$5.00 - $7.00? (Just guessing since I don't know who makes the water bottle.)

Vinyl sticker.
Wants you to read more.
I did just get a new Chromebook a few months ago; I think that will be this sticker's new home.
$1.00-$2.00 (Just guessing.)

At first, I thought that the item on the left was just another bookmark, but it's got a discount code for a free ebook by Michael Chabon.  Now, as you know I'm not an ebook reader, but my husband is - and as a bonus, he is a fan of Michael Chabon.  So I handed the ebook voucher to him to figure out.
$7.69 on Amazon Kindle


Let me tell you one of my dirty little secrets...I'm not a big fan of The Princess Bride movie.  It's not that I hate it, I just LOVED the original book and the screen version didn't do it justice.  The novel is just so freakin' funny!  Anyway.  I do believe that Mandy Patinkin did a darn good job as Inigo Montoya, and who can forget this iconic line?
The button was made as part of a promotion for the upcoming book As You Wish: Inconceivable Tales From the Making of The Princess Bride which is being written by Cary Elwes (Westley himself!) and Joe Layden, a ghost writer who has helped a lot of different people with their memoirs.  Even though the movie isn't one of my favorites, I'm fascinated by the process of turning a beloved book into a now classic film, so I'm sure I'll read it.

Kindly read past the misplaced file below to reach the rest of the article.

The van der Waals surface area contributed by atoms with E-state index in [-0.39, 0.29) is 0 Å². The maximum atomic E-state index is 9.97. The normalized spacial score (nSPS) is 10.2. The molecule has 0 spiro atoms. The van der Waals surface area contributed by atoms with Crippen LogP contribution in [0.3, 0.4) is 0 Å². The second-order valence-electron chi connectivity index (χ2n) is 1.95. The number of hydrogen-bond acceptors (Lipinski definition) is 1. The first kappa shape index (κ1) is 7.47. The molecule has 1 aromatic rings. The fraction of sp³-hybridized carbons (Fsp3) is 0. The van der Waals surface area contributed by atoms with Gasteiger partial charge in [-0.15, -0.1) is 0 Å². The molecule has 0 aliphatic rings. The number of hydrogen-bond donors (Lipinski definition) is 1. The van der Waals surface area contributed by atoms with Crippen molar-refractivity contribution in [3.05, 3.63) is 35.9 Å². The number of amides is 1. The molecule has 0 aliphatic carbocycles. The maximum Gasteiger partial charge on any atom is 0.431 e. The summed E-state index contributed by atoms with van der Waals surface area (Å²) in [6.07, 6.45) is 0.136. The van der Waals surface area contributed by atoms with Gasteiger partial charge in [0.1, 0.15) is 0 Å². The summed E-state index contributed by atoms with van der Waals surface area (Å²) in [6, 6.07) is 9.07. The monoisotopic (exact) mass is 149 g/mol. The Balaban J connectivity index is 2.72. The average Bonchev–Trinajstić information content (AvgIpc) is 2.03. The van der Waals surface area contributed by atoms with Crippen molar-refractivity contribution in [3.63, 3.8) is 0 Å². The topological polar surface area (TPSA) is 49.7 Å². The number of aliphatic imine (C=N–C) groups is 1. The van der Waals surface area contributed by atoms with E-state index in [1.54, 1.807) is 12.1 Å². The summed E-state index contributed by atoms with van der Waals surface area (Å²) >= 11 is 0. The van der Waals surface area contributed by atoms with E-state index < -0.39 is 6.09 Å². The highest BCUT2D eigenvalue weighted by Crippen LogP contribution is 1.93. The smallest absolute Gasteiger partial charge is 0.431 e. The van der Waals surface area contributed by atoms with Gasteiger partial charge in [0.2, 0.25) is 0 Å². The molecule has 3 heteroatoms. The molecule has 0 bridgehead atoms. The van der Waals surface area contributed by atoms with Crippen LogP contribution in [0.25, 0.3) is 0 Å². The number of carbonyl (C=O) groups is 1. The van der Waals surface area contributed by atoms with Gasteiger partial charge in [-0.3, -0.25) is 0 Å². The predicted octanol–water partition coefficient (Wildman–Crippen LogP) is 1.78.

One lucky winner randomly received a Lumio book lamp in their Quarterly box.  Not me, unfortunately.  About 20% of the box's subscribers received a third book in their box, but again I wasn't one of those with a bonus.  That's OK, since I still haven't read the books from the previous box I really don't need an extra one!


Quarterly Co. is a subscription box service company that partners with celebrities to "curate" boxes, usually themed around food or fashion or cool gadgets, which are mailed out four times a year. For their book-themed box, Quarterly partnered with Book Riot. At $50.00 per quarter, the box isn't the cheapest subscription box service out there, but the curators promise that the retail value of the items you receive will be more than the cost.
Tags: book riot, books,, subscription boxes, surprises in the mail